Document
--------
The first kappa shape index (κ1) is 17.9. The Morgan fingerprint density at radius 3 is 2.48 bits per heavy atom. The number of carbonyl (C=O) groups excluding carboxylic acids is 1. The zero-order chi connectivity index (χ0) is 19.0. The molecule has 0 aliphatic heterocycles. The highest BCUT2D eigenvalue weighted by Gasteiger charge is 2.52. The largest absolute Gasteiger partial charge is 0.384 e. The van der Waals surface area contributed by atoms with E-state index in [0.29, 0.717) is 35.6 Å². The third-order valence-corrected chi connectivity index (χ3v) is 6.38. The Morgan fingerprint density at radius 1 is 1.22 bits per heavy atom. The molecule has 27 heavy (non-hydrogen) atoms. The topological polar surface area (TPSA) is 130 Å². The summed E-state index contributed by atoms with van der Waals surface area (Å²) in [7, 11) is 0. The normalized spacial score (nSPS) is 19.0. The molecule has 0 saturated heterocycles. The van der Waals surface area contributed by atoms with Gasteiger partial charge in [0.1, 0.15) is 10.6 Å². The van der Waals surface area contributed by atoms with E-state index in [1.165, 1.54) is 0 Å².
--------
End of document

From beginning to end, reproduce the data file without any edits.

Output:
The first kappa shape index (κ1) is 17.9. The Morgan fingerprint density at radius 3 is 2.48 bits per heavy atom. The number of carbonyl (C=O) groups excluding carboxylic acids is 1. The zero-order chi connectivity index (χ0) is 19.0. The molecule has 0 aliphatic heterocycles. The highest BCUT2D eigenvalue weighted by Gasteiger charge is 2.52. The largest absolute Gasteiger partial charge is 0.384 e. The van der Waals surface area contributed by atoms with E-state index in [0.29, 0.717) is 35.6 Å². The third-order valence-corrected chi connectivity index (χ3v) is 6.38. The Morgan fingerprint density at radius 1 is 1.22 bits per heavy atom. The molecule has 27 heavy (non-hydrogen) atoms. The topological polar surface area (TPSA) is 130 Å². The summed E-state index contributed by atoms with van der Waals surface area (Å²) in [7, 11) is 0. The normalized spacial score (nSPS) is 19.0. The molecule has 0 saturated heterocycles. The van der Waals surface area contributed by atoms with Gasteiger partial charge in [0.1, 0.15) is 10.6 Å². The van der Waals surface area contributed by atoms with E-state index in [1.165, 1.54) is 0 Å².